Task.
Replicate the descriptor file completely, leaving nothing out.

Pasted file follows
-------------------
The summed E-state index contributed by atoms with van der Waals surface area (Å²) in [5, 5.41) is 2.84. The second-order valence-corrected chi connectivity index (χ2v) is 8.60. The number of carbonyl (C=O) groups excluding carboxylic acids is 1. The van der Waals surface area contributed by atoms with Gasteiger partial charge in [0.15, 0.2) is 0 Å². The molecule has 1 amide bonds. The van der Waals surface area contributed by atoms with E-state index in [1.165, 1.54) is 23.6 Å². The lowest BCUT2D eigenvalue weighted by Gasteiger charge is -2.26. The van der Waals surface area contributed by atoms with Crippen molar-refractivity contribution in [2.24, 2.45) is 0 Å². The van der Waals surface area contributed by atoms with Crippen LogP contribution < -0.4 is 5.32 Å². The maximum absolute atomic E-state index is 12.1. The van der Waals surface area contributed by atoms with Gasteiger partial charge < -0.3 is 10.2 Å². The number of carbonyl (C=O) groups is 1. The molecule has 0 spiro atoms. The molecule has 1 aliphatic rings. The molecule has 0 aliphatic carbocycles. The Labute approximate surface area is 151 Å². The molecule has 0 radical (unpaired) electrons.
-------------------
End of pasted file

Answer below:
The summed E-state index contributed by atoms with van der Waals surface area (Å²) in [5, 5.41) is 2.84. The second-order valence-corrected chi connectivity index (χ2v) is 8.60. The number of carbonyl (C=O) groups excluding carboxylic acids is 1. The van der Waals surface area contributed by atoms with Gasteiger partial charge in [0.15, 0.2) is 0 Å². The molecule has 1 amide bonds. The van der Waals surface area contributed by atoms with E-state index in [1.165, 1.54) is 23.6 Å². The lowest BCUT2D eigenvalue weighted by Gasteiger charge is -2.26. The van der Waals surface area contributed by atoms with Crippen molar-refractivity contribution in [2.24, 2.45) is 0 Å². The van der Waals surface area contributed by atoms with Crippen LogP contribution < -0.4 is 5.32 Å². The maximum absolute atomic E-state index is 12.1. The van der Waals surface area contributed by atoms with Gasteiger partial charge < -0.3 is 10.2 Å². The number of carbonyl (C=O) groups is 1. The molecule has 0 spiro atoms. The molecule has 1 aliphatic rings. The molecule has 0 aliphatic carbocycles. The Labute approximate surface area is 151 Å². The molecule has 0 radical (unpaired) electrons.